The Ninth Amendment was created simply to protect the rights of citizens not explicitly guaranteed by The Constitution; the Tenth Amendment discusses similar topics as both were once one, but then were split when the Bill of Rights was created. A source of much debate, the Ninth Amendment was formed during the creation of The Constitution because many feared that if the rights deemed necessary for man to live free were not stated clearly they would be crushed by the government and that a Bill of Rights was the only way to prevent that. Even in today’s court system, the Ninth Amendment is rarely used and when it is it provides a topic for debate because how far do we go when expressing rights that are not guaranteed by the government? Where do we limit ourselves? What’s more dangerous: a populous that has somewhat of a no restriction zone or a government that overregulates?




A landmark Supreme Court case that dealt with the issues discussed in the Ninth Amendment, was an “oldie but a goodie” Griswold v. Connecticut, which was discussed in relation to the Third Amendment. As a quick review, the case was centered around the defendant, Griswold, who was the Executive Director of the Planned Parenthood League in Connecticut. Both she and another member of the league gave advice to married couples in regard to birth control. Once they were discovered giving these counseling sessions, Griswold and her co-worker were convicted under a Connecticut state specific law that criminalized providing information regarding birth control. Now, when looking at it through the lens of the Ninth Amendment, not the third, which touches upon privacy, Griswold and her co-workers are guaranteed the right to offer these counseling sessions. Now you may be thinking, well they broke a state law, but that does not apply if it took place within their private organization and in a private conversation. The decision in this case, which was a 7-2 decision, established the precedent that together the First, Third, Fourth, and Ninth Amendments created a new level of a right to privacy, especially in a marriage or on private property. And considering this decision took place at the federal level, it outweighs a state decision and follows the provision in the Ninth Amendment that gives citizens the ability to exercise their rights that are not strictly stated by The Constitution.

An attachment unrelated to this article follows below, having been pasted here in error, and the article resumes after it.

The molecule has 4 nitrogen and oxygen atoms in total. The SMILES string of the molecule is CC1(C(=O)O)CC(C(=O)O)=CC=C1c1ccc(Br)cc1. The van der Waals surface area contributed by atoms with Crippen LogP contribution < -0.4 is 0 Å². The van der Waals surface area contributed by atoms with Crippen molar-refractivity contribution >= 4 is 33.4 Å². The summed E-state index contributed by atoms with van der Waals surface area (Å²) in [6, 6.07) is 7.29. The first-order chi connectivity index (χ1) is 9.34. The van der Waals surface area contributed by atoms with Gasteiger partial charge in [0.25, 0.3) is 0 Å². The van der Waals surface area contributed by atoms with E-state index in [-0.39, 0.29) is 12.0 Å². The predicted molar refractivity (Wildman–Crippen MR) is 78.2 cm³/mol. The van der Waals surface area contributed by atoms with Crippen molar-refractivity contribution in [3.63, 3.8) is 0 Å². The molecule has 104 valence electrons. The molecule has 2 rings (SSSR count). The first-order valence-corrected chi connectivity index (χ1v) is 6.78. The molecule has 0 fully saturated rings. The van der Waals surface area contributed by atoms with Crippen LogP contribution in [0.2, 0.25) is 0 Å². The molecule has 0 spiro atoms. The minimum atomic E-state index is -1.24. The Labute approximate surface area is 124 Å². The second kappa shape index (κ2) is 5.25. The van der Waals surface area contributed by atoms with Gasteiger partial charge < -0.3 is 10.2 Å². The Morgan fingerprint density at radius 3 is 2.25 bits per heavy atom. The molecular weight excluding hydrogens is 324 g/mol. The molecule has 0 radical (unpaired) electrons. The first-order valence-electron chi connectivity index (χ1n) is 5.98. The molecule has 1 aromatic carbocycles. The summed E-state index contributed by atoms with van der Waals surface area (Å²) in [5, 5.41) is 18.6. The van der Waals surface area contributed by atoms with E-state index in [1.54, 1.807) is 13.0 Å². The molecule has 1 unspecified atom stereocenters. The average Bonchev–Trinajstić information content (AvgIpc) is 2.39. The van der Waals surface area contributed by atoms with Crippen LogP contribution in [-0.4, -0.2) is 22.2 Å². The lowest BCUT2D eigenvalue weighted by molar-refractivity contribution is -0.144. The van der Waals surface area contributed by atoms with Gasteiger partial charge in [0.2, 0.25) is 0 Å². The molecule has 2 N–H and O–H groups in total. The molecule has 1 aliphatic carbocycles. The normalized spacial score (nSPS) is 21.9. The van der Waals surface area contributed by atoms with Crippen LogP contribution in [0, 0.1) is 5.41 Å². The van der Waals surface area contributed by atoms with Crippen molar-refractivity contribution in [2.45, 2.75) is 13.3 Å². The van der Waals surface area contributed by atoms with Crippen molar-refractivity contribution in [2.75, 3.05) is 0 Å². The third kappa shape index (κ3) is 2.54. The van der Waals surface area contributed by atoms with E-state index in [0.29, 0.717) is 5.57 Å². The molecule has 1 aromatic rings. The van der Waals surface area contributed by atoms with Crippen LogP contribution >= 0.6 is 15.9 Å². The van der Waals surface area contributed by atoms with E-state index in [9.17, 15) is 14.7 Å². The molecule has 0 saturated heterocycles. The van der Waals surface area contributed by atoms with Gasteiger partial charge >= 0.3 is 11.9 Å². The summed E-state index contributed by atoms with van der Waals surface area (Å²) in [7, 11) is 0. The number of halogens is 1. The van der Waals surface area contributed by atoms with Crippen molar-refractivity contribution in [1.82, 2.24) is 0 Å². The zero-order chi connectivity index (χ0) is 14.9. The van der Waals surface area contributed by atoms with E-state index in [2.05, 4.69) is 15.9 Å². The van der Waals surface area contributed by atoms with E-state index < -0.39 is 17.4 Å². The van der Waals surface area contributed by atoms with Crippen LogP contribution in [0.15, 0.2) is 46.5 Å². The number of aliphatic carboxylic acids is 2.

But this guarantee to practice any rights we see fit, and that are not written clearly in our laws does not hold true for everyone; some citizens still feel neglected and restricted when exercising’s their rights. And that may be an effect of not necessarily the written law, but our society and its cultural norms that may not warrant nor accept certain forms of behavior.




“An Eye for an Eye: causing blindness or justice”


Excessive bail shall not be required, nor excessive fines imposed, nor cruel and unusual punishments inflicted.


The Eighth Amendment to The Constitution revolves around the idea of protecting individuals from cruel and unusual punishment. A simply stated amendment, the Eighth presents some challenges when it comes to classifying what truly is cruel and unusual punishment. What constitutes an unjust punishment? What does it mean to be cruel under the law? Is there a clear definition that we can draw for every situation, regardless of circumstance, that will say “this is where just punishment ends, and cruelty begins?”


The Amendment was created so that the government could not abuse its power because once the United States was formed and we were an independent nation, the government gained the ability to try, convict, and punish those accused of federal crimes. Not only was this amendment created to limit federal power, but the states as well under the Fourteenth Amendment which prohibits states from infringing on the personal privileges and protections of U.S. citizens. Regardless, the Eighth Amendment has plenty of topics for discussion as it asks what classifies as cruel and unusual punishment, does “cruel” expand to other methods than those simply described as barbaric, and should the death penalty still be used.




A landmark Supreme Court case that revolved around the Eighth Amendment took place in 1972 under the Burger Court. The defendant, Furman was in the process of robbing a home when a member of the family stumbled upon him. Furman attempted to flee from the home, but in doing so he tripped and his gun he had went off and killed a member of the family. In the state of Georgia, Furman was convicted of murder and was sentenced to death along with two other defendants in other cases that involved murder or rape convictions. The question posed by Furman’s case was “does the imposition and carrying out of the death penalty in these cases constitute cruel and unusual punishment in violation of the Eighth and Fourteenth Amendments?”

The Supreme Court decided unanimously or in “per curiam” for Furman and decided that yes, in these cases, especially Furman’s, the decision to impose the death penalty was cruel and unusual punishment. In an extensive document the justices outlined their opinions and decisions; many stated that the death penalty may be dealt to certain criminals, but that there are so many mitigating factors that must be considered before doing so because there are so many cases that have involved the death penalty that should not have. Only two justices argued against the use of the death penalty at all. The Supreme Court’s decisions forced all state and national legislatures to rethink their stance and regulations on the death penalty and to make sure that it would not be administered in a discriminatory manor.




Thus the Eighth Amendment causes citizens to think about how much the law truly protects them, considering how much debate still continues over the issues of discipline and punishment. Does the court system protect its citizens enough, too much, or not enough? Does a perfect system really exist? Should we as a nation still use the death penalty, even though we are the only western nation to do so and only about 56 nations worldwide still use it within their legal systems? What does that say about our system? Our morals?